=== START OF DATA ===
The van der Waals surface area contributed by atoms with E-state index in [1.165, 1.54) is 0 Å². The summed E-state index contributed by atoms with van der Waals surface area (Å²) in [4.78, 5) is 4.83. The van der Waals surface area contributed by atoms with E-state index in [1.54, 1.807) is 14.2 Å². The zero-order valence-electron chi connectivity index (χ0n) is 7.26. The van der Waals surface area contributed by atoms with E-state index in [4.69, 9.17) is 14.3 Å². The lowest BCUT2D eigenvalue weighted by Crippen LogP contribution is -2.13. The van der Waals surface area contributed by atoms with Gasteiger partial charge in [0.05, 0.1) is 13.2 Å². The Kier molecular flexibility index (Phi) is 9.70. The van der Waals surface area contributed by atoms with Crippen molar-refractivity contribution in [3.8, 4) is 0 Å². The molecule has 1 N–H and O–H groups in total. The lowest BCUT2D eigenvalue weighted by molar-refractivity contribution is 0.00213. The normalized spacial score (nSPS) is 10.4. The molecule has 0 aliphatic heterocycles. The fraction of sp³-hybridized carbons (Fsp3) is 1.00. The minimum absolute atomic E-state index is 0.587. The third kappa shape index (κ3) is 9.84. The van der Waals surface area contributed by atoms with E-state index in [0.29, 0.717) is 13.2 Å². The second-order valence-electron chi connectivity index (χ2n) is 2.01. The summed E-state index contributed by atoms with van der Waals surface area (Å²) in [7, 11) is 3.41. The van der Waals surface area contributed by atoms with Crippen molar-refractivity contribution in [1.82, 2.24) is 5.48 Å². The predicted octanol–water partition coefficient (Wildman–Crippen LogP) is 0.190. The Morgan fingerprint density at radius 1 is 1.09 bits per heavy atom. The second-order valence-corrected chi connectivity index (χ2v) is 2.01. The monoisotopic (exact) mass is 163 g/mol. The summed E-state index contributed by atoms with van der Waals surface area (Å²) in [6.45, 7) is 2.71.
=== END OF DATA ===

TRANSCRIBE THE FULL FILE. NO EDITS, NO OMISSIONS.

The van der Waals surface area contributed by atoms with E-state index in [1.165, 1.54) is 0 Å². The summed E-state index contributed by atoms with van der Waals surface area (Å²) in [4.78, 5) is 4.83. The van der Waals surface area contributed by atoms with E-state index in [1.54, 1.807) is 14.2 Å². The zero-order valence-electron chi connectivity index (χ0n) is 7.26. The van der Waals surface area contributed by atoms with E-state index in [4.69, 9.17) is 14.3 Å². The lowest BCUT2D eigenvalue weighted by Crippen LogP contribution is -2.13. The van der Waals surface area contributed by atoms with Gasteiger partial charge in [0.05, 0.1) is 13.2 Å². The Kier molecular flexibility index (Phi) is 9.70. The van der Waals surface area contributed by atoms with Crippen molar-refractivity contribution in [3.8, 4) is 0 Å². The molecule has 1 N–H and O–H groups in total. The lowest BCUT2D eigenvalue weighted by molar-refractivity contribution is 0.00213. The normalized spacial score (nSPS) is 10.4. The molecule has 0 aliphatic heterocycles. The fraction of sp³-hybridized carbons (Fsp3) is 1.00. The minimum absolute atomic E-state index is 0.587. The third kappa shape index (κ3) is 9.84. The van der Waals surface area contributed by atoms with E-state index in [0.29, 0.717) is 13.2 Å². The second-order valence-electron chi connectivity index (χ2n) is 2.01. The summed E-state index contributed by atoms with van der Waals surface area (Å²) in [7, 11) is 3.41. The van der Waals surface area contributed by atoms with Crippen molar-refractivity contribution in [1.82, 2.24) is 5.48 Å². The predicted octanol–water partition coefficient (Wildman–Crippen LogP) is 0.190. The Morgan fingerprint density at radius 1 is 1.09 bits per heavy atom. The second-order valence-corrected chi connectivity index (χ2v) is 2.01. The monoisotopic (exact) mass is 163 g/mol. The summed E-state index contributed by atoms with van der Waals surface area (Å²) in [6.45, 7) is 2.71.